The aforementioned system has the fundamental concept of making it possible to regulate the lift and the control times of the valves in an internal combustion engine. Engines with variable valve drive have major advantages over “normal” engines. They have excellent running properties over the entire rpm range. Both pollutant emissions and fuel consumption can be reduced considerably. Because the lift and the valve control times are designed to be regulatable, higher outputs can be attained even with smaller engines. The entire automotive industry is devoting major effort to this much-needed technology.

In the prior art, German Patent Disclosure DE-A 34 43 855 discloses a rocker arm system which varies the step-up ratio with the aid of a rack and a toothed quadrant. U.S. Pat. No. 4,438,736 discloses a system that includes a cam disk between the rocker arm and the valve. U.S. Pat. No. 5,937,809 discloses a system in which the control times are variable by the rotation of the rocker arm about the camshaft. U.S. Pat. No. 5,003,939 shows a system in which the camshaft rotates in an eccentric element. The valve lift is variable by rotation of the eccentric element. U.S. Pat. No. 5,857,438 shows a hydraulic valve lift regulation.

SUMMARY

A rocker arm is disclosed which can be configured in exemplary embodiments to be very compact and simple in construction. This is attained by providing that for the valve actuation of internal combustion engines, the rocker arm has more than one (e.g., two) rotational axes, which can be selected as needed. The entire mechanism for attaining the variable control time can be integrated with the rocker arm. Because there are many possible variant embodiments, it is even possible for engines of an older and even very old design to be equipped with the provisions described herein (FIG. 13). New engines can be constructed in simplified fashion. Technically complex valve drives of the kind known from the prior art described above can be dispensed with.

BRIEF DESCRIPTION OF THE DRAWINGS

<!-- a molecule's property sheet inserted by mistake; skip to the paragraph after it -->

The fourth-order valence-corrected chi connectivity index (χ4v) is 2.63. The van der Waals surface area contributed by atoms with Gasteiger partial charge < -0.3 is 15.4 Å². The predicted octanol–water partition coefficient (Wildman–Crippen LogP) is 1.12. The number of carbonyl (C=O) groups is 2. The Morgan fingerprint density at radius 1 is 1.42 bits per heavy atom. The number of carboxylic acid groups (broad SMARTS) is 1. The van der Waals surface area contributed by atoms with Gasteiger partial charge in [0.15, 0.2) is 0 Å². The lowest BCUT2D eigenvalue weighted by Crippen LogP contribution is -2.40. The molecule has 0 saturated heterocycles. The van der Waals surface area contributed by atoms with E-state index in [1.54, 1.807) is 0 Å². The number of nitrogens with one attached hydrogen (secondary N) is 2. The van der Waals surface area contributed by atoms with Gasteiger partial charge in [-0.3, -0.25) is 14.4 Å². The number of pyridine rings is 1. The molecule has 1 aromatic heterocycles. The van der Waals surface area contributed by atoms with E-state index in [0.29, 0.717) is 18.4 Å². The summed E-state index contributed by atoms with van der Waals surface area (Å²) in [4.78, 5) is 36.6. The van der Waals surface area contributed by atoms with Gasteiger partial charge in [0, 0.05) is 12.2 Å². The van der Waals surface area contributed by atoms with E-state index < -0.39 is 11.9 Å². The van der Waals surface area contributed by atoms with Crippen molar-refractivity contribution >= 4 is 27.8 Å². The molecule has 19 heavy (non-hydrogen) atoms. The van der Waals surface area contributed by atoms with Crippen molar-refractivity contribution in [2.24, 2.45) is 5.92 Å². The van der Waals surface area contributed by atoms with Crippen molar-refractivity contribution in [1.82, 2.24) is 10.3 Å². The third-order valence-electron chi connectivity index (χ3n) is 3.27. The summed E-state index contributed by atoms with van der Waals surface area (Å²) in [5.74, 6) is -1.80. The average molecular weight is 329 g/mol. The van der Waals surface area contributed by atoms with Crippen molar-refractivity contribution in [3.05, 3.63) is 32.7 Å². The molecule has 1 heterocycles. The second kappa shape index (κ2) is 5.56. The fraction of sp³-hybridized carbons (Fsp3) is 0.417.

The invention is described below in terms of an exemplary embodiment in conjunction with schematic drawings. The variant described is based for instance on a traditional American V-8 engine with a central camshaft that dates from 1965. The drawings, which are not to scale, show the following:

FIG. 1 shows a rocker arm according to an exemplary embodiment of the invention, in cooperation with a valve;

FIG. 2–FIG. 4 show details of the rocker arm of FIG. 1, each with pivot points and lever arms explained on the rocker arm body;

FIG. 5–FIG. 7 show details of the rocker arm, in particular of an eccentric bush and main shaft with a stop pin;

FIG. 8 and FIG. 9 show two views of the entire rocker arm;

FIG. 10 shows a view analogous to FIG. 1, which shows an exemplary rocker arm in the loaded state with a high step-up ratio;

FIG. 11a and FIG. 11b show two graphs showing valve lift and control times at different rocker arm step-up ratios;

FIG. 12 shows a differential view made by superimposing the two graphs of FIG. 11a and FIG. 11b;

FIG. 13 shows an exploded view of a variant embodiment of a rocker arm as disclosed herein;

FIG. 14–FIG. 16 show a modified eccentric bush in three elevation views; and

FIG. 17 and FIG. 18 show two elevation views of a variant embodiment of a slaving pin for use in conjunction with the eccentric bush of FIG. 14–FIG. 16.

DETAILED DESCRIPTION

The exemplary embodiment shown in FIG. 1 of a rocker arm includes a rocker arm body 1. In the exemplary embodiment shown, the rocker arm body 1 is driven by a push rod 9. In an alternative variant embodiment, it may also be driven directly by the camshaft. A ball socket 2 serves to receive the push rod 9. The ball socket 2 is seated with a press fit in the rocker arm body 1. It can also be screwed in. An actuation head 4 is disposed on the opposite end of the rocker arm body 1, and a valve 30 can be actuated by it. The rocker arm is embodied such that in a first position, it can rotate freely about an eccentric bush 5. The eccentric bush 5 is inserted into a central bore 8 of the rocker arm body and is capable of rotating freely about a central shaft 6 of the rocker arm by a defined angle. Upon an exertion of force, the eccentric bush 5 has the tendency to rotate counterclockwise. A stop pin 7 provided as a means of preventing relative rotation prevents that. As a result, the rocker arm rotates about a first rotational axis 10. A slaving pin 3, loaded by a compression spring 12, is kept in the enabling position by means of oil pressure. If the oil pressure is reduced to a minimum, then the slaving pin connects the rocker arm body 1 to the eccentric bush 5. The rocker arm body 1 then rotates together with the eccentric bush 5 about the rotational axis 11 of the central shaft 6.